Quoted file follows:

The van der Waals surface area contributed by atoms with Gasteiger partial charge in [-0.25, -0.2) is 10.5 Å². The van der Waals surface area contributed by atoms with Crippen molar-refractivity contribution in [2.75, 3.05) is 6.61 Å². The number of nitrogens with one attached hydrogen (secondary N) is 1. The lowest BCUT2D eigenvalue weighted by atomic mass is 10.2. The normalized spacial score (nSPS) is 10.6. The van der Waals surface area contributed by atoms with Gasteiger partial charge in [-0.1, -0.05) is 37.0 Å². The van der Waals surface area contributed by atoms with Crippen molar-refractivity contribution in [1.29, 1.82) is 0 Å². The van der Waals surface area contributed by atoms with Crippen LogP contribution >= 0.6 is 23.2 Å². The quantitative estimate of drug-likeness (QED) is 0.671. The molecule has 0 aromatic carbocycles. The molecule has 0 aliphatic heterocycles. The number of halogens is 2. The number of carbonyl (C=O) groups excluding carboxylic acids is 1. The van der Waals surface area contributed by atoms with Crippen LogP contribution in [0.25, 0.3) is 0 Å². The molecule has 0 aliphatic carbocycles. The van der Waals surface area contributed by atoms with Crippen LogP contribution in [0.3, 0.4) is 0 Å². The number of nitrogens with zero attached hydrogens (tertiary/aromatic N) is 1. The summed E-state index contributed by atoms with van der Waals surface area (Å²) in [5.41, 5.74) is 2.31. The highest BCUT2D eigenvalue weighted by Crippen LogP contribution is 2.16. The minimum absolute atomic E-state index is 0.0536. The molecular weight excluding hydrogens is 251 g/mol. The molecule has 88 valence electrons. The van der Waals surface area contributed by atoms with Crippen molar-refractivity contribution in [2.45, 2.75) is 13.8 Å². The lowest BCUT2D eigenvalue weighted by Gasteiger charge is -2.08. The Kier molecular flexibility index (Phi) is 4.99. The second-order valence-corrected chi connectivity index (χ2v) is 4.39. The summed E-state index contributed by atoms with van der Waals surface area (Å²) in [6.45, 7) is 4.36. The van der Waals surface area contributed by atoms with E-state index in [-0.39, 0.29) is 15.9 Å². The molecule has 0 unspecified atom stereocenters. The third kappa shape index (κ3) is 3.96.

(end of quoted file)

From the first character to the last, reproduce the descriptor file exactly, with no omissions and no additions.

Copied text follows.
The van der Waals surface area contributed by atoms with Gasteiger partial charge in [-0.25, -0.2) is 10.5 Å². The van der Waals surface area contributed by atoms with Crippen molar-refractivity contribution in [2.75, 3.05) is 6.61 Å². The number of nitrogens with one attached hydrogen (secondary N) is 1. The lowest BCUT2D eigenvalue weighted by atomic mass is 10.2. The normalized spacial score (nSPS) is 10.6. The van der Waals surface area contributed by atoms with Gasteiger partial charge in [-0.1, -0.05) is 37.0 Å². The van der Waals surface area contributed by atoms with Crippen molar-refractivity contribution in [1.29, 1.82) is 0 Å². The van der Waals surface area contributed by atoms with Crippen LogP contribution >= 0.6 is 23.2 Å². The quantitative estimate of drug-likeness (QED) is 0.671. The molecule has 0 aromatic carbocycles. The molecule has 0 aliphatic heterocycles. The number of halogens is 2. The number of carbonyl (C=O) groups excluding carboxylic acids is 1. The van der Waals surface area contributed by atoms with Crippen LogP contribution in [0.25, 0.3) is 0 Å². The molecule has 0 aliphatic carbocycles. The van der Waals surface area contributed by atoms with Crippen LogP contribution in [0.3, 0.4) is 0 Å². The number of nitrogens with zero attached hydrogens (tertiary/aromatic N) is 1. The summed E-state index contributed by atoms with van der Waals surface area (Å²) in [5.41, 5.74) is 2.31. The highest BCUT2D eigenvalue weighted by Crippen LogP contribution is 2.16. The minimum absolute atomic E-state index is 0.0536. The molecular weight excluding hydrogens is 251 g/mol. The molecule has 88 valence electrons. The van der Waals surface area contributed by atoms with Crippen molar-refractivity contribution in [2.45, 2.75) is 13.8 Å². The lowest BCUT2D eigenvalue weighted by Gasteiger charge is -2.08. The Kier molecular flexibility index (Phi) is 4.99. The second-order valence-corrected chi connectivity index (χ2v) is 4.39. The summed E-state index contributed by atoms with van der Waals surface area (Å²) in [6.45, 7) is 4.36. The van der Waals surface area contributed by atoms with E-state index in [-0.39, 0.29) is 15.9 Å². The molecule has 0 unspecified atom stereocenters. The third kappa shape index (κ3) is 3.96.